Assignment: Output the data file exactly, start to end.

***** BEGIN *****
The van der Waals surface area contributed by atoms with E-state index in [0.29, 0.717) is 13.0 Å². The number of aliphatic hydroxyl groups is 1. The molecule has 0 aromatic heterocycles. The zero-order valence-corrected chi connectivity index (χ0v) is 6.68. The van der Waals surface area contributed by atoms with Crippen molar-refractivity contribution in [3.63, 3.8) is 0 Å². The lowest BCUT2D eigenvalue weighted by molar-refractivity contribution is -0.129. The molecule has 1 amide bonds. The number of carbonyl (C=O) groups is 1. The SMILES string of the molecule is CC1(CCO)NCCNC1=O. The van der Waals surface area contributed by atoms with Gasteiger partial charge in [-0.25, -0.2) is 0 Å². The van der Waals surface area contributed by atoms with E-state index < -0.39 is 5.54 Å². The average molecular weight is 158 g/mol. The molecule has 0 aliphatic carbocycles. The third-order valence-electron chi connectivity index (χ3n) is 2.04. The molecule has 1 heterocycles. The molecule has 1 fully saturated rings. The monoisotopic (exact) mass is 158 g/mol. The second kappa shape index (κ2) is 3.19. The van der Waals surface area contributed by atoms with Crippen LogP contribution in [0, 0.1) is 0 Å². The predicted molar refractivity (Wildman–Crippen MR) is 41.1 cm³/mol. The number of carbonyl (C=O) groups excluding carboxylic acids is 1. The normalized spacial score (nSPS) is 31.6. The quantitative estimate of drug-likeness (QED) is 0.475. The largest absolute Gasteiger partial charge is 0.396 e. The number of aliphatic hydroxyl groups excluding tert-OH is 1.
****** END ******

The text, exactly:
The van der Waals surface area contributed by atoms with E-state index in [0.29, 0.717) is 13.0 Å². The number of aliphatic hydroxyl groups is 1. The molecule has 0 aromatic heterocycles. The zero-order valence-corrected chi connectivity index (χ0v) is 6.68. The van der Waals surface area contributed by atoms with Crippen molar-refractivity contribution in [3.63, 3.8) is 0 Å². The lowest BCUT2D eigenvalue weighted by molar-refractivity contribution is -0.129. The molecule has 1 amide bonds. The number of carbonyl (C=O) groups is 1. The SMILES string of the molecule is CC1(CCO)NCCNC1=O. The van der Waals surface area contributed by atoms with Gasteiger partial charge in [-0.25, -0.2) is 0 Å². The van der Waals surface area contributed by atoms with E-state index < -0.39 is 5.54 Å². The average molecular weight is 158 g/mol. The molecule has 0 aliphatic carbocycles. The third-order valence-electron chi connectivity index (χ3n) is 2.04. The molecule has 1 heterocycles. The molecule has 1 fully saturated rings. The monoisotopic (exact) mass is 158 g/mol. The second kappa shape index (κ2) is 3.19. The van der Waals surface area contributed by atoms with Crippen LogP contribution in [0, 0.1) is 0 Å². The predicted molar refractivity (Wildman–Crippen MR) is 41.1 cm³/mol. The number of carbonyl (C=O) groups excluding carboxylic acids is 1. The normalized spacial score (nSPS) is 31.6. The quantitative estimate of drug-likeness (QED) is 0.475. The largest absolute Gasteiger partial charge is 0.396 e. The number of aliphatic hydroxyl groups excluding tert-OH is 1.